Neuroblastoma is cancer of the sympathetic nervous system—a network of nerves that carries messages from the brain to all parts of the body. Primary neuroblastoma is a solid, malignant tumor that usually first appears as a mass in the abdomen (most often in the adrenal glands) or near the spine.
Approximately 700 children are diagnosed with neuroblastoma each year in the United States, and an additional 65 are diagnosed in Canada. The average age at diagnosis is 2, and two-thirds of newly diagnosed children are younger than age 5. Neuroblastoma occurs slightly more often in boys than in girls. A very small number (1 to 2 percent) of children who are diagnosed with neuroblastoma have a family history of the disease.
Treatment of neuroblastoma is based on age, stage of disease, and biologic features and usually includes surgery, chemotherapy, and radiation. The International Neuroblastoma Staging System (INSS) categorizes neuroblastoma into six distinct stages. Most oncologists now also categorize patients into low-risk, intermediate-risk, or high-risk groups and tailor the treatments accordingly.
Surgery is used to treat virtually all neuroblastomas and has many important roles. It is used to establish the diagnosis, to obtain tumor tissue for examination, to stage the disease, and for second-look procedures. If the tumor is localized and appears to be removable, surgery is performed soon after diagnosis, before further therapy is begun. Most often, however, this is not possible and chemotherapy is used to shrink the tumor prior to surgery. Even after chemotherapy, surgical removal is often incomplete, and radiation is required to ensure that all tumor cells are destroyed.
The goals of initial surgeries are developed on an individual basis. Factors considered include tumor location, whether it can be removed, relationship to major blood vessels, and the child’s prognosis. Lymph nodes in the area of the tumor usually are sampled to determine whether the disease has spread.
Chemotherapy is used to treat almost all children with neuroblastoma. Response rates have improved considerably by using combinations of chemotherapy drugs. The most commonly used chemotherapy drugs include cyclophosphamide (Cytoxanv), carboplatin, cisplatin (Platinol ® ), doxorubicin (Adriamycin ® ), vincristine (Oncovin ® ), ifosfamide, etoposide (VP-16 or Vepesid ® ), and topotecan. For high-risk neuroblastoma, a combination of 13-cis-retinoic acid and GM-CSF is also used.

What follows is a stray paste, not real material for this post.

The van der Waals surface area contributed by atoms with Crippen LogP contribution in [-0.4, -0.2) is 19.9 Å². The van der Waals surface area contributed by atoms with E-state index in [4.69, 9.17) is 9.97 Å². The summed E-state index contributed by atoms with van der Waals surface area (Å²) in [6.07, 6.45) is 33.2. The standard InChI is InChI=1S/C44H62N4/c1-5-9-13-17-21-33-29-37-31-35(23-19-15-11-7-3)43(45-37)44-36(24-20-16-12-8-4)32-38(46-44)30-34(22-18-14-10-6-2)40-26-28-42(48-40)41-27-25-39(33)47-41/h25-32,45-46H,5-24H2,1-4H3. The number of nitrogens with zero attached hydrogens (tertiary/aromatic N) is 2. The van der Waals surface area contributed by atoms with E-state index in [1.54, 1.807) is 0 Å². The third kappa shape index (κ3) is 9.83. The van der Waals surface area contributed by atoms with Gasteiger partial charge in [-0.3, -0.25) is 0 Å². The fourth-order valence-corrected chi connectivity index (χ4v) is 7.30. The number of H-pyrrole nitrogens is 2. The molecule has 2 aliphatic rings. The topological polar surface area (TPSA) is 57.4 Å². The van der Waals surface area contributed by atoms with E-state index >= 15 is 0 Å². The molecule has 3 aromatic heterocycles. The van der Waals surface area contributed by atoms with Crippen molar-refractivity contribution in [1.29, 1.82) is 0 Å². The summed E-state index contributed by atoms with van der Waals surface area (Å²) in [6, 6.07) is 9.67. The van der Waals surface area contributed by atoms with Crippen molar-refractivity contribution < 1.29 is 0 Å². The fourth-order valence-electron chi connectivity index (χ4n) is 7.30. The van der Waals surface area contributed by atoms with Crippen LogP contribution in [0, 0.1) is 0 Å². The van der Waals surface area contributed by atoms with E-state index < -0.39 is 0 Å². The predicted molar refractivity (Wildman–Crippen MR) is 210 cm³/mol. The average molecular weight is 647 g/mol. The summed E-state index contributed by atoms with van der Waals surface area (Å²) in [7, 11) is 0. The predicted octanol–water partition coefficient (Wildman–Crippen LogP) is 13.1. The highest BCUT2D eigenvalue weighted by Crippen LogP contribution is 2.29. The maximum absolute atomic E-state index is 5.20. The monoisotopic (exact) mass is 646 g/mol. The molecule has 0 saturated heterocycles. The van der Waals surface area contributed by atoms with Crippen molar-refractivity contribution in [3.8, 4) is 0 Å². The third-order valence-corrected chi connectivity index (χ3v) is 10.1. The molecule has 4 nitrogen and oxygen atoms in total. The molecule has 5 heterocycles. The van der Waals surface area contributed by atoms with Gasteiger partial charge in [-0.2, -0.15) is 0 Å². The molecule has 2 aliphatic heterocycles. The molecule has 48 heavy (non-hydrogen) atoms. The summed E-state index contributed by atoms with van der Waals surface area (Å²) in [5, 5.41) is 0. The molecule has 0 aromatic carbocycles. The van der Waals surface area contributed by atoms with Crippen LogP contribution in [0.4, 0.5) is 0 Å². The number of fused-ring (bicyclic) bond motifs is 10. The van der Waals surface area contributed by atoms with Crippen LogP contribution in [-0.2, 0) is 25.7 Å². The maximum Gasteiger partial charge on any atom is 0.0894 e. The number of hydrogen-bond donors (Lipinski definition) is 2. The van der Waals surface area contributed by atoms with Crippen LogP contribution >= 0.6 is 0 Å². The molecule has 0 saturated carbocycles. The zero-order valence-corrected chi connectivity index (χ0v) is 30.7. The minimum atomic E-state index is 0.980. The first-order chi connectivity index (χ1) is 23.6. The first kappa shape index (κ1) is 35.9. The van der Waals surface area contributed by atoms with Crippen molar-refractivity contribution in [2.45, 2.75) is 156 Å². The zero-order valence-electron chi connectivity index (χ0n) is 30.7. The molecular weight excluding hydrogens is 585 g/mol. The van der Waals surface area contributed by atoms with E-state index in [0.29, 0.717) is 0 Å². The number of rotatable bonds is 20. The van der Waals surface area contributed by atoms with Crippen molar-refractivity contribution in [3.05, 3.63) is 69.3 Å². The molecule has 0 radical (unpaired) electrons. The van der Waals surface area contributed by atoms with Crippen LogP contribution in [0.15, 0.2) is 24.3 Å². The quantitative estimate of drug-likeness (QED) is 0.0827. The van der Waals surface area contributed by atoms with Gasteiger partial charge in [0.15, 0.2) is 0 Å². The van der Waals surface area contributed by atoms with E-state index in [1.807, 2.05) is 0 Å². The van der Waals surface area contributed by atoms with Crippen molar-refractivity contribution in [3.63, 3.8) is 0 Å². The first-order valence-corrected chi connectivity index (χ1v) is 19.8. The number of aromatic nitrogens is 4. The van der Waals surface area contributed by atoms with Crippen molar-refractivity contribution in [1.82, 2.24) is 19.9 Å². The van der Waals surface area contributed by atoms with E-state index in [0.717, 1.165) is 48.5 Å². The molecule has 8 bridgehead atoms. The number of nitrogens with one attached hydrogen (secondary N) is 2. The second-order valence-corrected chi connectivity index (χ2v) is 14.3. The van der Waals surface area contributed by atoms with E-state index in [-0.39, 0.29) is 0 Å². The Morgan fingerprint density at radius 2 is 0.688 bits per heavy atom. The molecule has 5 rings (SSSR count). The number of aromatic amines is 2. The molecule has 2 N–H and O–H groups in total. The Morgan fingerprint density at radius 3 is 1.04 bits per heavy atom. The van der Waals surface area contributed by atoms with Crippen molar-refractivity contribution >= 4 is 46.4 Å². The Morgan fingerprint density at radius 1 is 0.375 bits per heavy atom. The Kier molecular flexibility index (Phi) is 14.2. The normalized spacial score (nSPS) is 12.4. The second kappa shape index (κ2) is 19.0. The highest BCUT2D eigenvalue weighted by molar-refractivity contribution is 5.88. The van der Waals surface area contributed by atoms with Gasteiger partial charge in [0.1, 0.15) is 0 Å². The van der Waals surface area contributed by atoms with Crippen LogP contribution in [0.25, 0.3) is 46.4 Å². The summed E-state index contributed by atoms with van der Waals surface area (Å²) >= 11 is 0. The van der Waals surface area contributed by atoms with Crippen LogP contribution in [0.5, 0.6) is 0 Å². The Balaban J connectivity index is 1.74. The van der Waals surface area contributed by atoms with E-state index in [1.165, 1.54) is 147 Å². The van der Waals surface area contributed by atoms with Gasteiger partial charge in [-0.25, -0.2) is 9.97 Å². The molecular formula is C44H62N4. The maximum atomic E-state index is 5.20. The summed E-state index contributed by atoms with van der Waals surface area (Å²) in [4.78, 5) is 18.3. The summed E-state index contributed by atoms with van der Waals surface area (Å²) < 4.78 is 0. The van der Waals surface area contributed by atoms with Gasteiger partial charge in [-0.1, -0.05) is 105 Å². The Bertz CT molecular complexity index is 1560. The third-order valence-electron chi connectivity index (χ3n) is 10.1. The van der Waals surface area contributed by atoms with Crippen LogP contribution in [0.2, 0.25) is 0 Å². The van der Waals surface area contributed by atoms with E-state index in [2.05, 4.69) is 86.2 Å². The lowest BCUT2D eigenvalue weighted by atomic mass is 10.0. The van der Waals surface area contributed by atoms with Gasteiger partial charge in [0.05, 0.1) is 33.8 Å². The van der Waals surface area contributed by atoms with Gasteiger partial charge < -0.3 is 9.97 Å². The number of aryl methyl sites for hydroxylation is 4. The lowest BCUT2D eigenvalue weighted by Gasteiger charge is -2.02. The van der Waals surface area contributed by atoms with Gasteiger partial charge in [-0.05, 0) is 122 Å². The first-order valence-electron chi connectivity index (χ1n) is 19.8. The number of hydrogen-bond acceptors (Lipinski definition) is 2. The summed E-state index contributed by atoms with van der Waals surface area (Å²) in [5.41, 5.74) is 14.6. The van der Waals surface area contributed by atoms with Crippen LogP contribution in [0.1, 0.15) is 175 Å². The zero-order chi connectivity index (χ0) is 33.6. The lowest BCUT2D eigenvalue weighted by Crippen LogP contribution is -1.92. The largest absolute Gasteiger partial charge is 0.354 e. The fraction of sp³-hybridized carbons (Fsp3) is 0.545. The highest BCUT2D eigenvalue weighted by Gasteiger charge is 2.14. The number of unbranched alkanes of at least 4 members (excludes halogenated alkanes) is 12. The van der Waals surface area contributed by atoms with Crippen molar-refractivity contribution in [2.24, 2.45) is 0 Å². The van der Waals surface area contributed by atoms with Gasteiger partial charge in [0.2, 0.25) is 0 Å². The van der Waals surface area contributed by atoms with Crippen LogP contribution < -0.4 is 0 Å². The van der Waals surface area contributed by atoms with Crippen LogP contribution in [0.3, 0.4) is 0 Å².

Neuroblastoma is very sensitive to radiation. The primary role for radiation is for local control of tumors that cannot be removed surgically, even after several courses of chemotherapy. Radiation can be used for symptomatic relief of painful bony lesions at any time.
In the past, patients with spinal cord compression were treated with radiation doses of 750 to 3000 cGy. Currently, chemotherapy is used instead, as it has proven to be just as effective with fewer side effects.
In the last decade, stem cell transplants (i.e., bone marrow, stem cell, cord blood) have been used with increasing frequency to treat children with high-risk or relapsed neuroblastoma. Various regimens are used to prepare the child for transplant. Descriptions of the types of stem cell transplants and their late effects are at the end of this chapter under “Stem cell transplantation.”
Surgery for neuroblastoma results in complications in 5 to 25 percent of young patients. The highest rates occur after aggressive attempts to remove abdominal tumors at diagnosis. Long-term effects from these surgeries may include adhesions, injuries to vessels to the kidneys resulting in kidney failure, and neurologic deficits. Surgeries after tumor shrinkage by chemotherapy have much lower complication rates. For more information, see Chapter 15 .
Heart problems. Heart problems can occur months or years after treatment with anthracyclines (i.e., doxorubicin, idarubicin, or daunorubicin), high-dose cyclophosphamide, or chest radiation. Symptoms include shortness of breath, fatigue, wheezing, anxiety, poor exercise tolerance, rapid heartbeat, and irregular heartbeat. Survivors often have no symptoms, but problems may be found on cardiac tests such as echocardiograms, electrocardiograms (EKGs), and Holter monitors. For more information, see Chapter 12 .
Hepatitis C. Infection with the hepatitis C virus can develop in survivors who had blood transfusions prior to July 1992. For more information, see Chapter 15 .
Hearing loss. Cisplatin can cause mild to profound hearing loss in some children. For more information, see Chapter 10 .
Second cancers. An uncommon side effect from treatment of neuroblastoma is developing secondary cancers. For more information, see Chapter 19 .
Opsoclonus-myoclonus syndrome. Patients with neuroblastoma and a syndrome called opsoclonus-myoclonus (also called dancing eyes-dancing feet) have an excellent response to treatment, but they tend to have severe long-term neurologic deficits, including cognitive and motor delays, language problems, and behavioral abnormalities. Although these are not treatment-related effects, they affect quality of life.
The possible long-term effects of stem cell transplants are listed at the end of this chapter under “Stem cell transplantation.”
Table of ContentsAll Guides
- 1. Survivorship
- 2. Emotions
- 3. Relationships
- 4. Navigating the System
- 5. Staying Healthy
- 6. Diseases
- 7. Fatigue
- 8. Brain and Nerves
- 9. Hormone-Producing Glands
- 10. Eyes and Ears
- 11. Head and Neck
- 12. Heart and Blood Vessels
- 13. Lungs
- 14. Kidneys, Bladder, and Genitals
- 15. Liver, Stomach, and Intestines
- 16. Immune System
- 17. Muscles and Bones
- 18. Skin, Breasts, and Hair
- 19. Second Cancers
- 20. Homage
- Appendix A. Survivor Sketches
- Appendix B. Resources
- Appendix C. References
- Appendix D. About the Authors
- Appendix E. Childhood Cancer Guides (TM)